Long lines instead of the feared episodes of political violence in the most polarized elections of recent times. “We don’t want any more hate,” said Luiz Inácio Lula da Silva, the favorite in his fight with President Jair Bolsonaro, after voting very early in São Paulo. In a day that has passed with surprising normality, after the incidents of attacks of ideological overtones that had occurred in recent weeks, the queues have marked the elections in different cities of Brazil, with waiting times of more than an hour in schools in several of the capitals of this country of continental dimensions, which has slowed down the count.
The voters had to elect not only the next president, but also the federal and state deputies, senators and governors, which complicated the process already in front of the electronic ballot boxes in which they must have the numbers of their candidates present, without being able to use the telephone cell phone. Lula, for example, had the number 13 of his Workers’ Party, while Bolsonaro had 22.
“Whoever wants to go up the stairs does not need to stand in line,” an official from the Regional Electoral Court shouts at the top of her voice as she gives directions amid the hustle and bustle of the school located in the Universidade Anhembi Morumbi, a 12-story building that pales in comparison to the other skyscrapers that abound Paulista Avenue, the historic artery of the largest city in Brazil. In the middle of the afternoon, the swarm of people entering and leaving the elevators is permanent. “This is very crowded. There are five votes, that’s why it’s delayed, ”she explains to this newspaper, but she reserves her name because she is not authorized to give statements. She clarifies that at 5:00 p.m. the doors close, but those who have arrived will be able to pass, as the authorities order.
The possibility that Lula resolves the election in the first round, for which he needs half plus one of the votes, has dominated the final stretch of the campaign with insistent calls for a useful vote. “I would like to close the election now, but I think it is going to second shift”, as the second presidential round is known, says María Luisa Dantes, a 19-year-old student with pink-dyed hair who is participating in an election for the first time, after casting her vote. She has no memories of Lula’s mandates, but she is bothered by the doubts that Bolsonaro has planted in an electoral system that she considers “quite safe”. Voting is mandatory in Brazil, and optional for 16 and 17-year-olds, one of the few countries in the world that allows teenagers to vote. Measurements suggest that Lula has these first-time voters for the most part.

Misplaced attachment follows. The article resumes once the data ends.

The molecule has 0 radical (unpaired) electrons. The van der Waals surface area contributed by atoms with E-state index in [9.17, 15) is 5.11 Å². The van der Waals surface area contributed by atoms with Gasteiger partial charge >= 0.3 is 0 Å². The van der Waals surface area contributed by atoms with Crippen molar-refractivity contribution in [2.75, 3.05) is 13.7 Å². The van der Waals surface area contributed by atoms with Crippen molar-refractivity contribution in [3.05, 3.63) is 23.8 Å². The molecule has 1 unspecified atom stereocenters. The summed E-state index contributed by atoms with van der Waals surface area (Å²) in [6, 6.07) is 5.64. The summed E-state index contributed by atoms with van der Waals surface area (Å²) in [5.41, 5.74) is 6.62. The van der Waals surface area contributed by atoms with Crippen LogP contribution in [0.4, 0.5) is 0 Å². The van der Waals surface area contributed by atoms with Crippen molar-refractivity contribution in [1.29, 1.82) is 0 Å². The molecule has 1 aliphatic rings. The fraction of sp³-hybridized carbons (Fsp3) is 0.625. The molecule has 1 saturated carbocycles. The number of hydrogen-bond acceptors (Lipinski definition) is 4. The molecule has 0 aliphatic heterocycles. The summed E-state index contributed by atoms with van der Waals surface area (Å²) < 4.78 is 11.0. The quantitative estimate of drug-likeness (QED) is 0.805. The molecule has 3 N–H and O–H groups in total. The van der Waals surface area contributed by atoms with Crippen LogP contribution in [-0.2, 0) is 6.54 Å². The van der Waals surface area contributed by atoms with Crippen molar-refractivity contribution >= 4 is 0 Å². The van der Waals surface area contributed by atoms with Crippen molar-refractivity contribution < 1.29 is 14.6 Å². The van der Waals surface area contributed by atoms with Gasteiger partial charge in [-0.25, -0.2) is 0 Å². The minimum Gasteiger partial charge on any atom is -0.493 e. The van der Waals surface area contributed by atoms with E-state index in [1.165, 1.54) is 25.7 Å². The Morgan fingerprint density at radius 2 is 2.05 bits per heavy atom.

Felipe Bolivar, a 33-year-old businessman who comes with the shirt of the Brazilian team, as Bolsonaro has requested, waits patiently in the row of elevators. On the back is the name of Neymar Jr., who just this week recorded a video on Tik Tok in support of the far-right president. “Colors define a lot of people in Brazil. It is a way of expressing our will, and of integrating a community”, he explains. Although he makes it quite clear, he prefers not to say who his vote will be for. Other voters show up wearing red shirts, the traditional color of the PT.
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Although the loudest, Neymar is just one of the cracks who have sung their vote in the country of soccer. Another has been Rivaldo, the old glory of Barcelona, who went to vote with the yellow-green shirt. The defender Thiago Silva also referred to “God, country, family and freedom”, the alleged pillars of the Bolsonarismwhile another retired soccer player, Raí, the brother of Sócrates, has actively requested the vote for Lula.
The electronic ballot boxes that have been the target of attacks by Bolsonaro were opened as usual for a period of 9 hours, between 8:00 a.m. and 5:00 p.m., but this was the first time that the entire country was subordinated to Brasilia time. , the federal capital. That is to say, that all the voters turned out simultaneously, regardless of the difference between the time slots of a huge territory. However, the Superior Electoral Court has come out to clarify that voters who are already in line before closing will be able to vote normally, which prolonged the day. Pending results, its president, Alexandre de Moraes, has described it as “calm and harmonious”. The celebrations in Paulista must wait for now.
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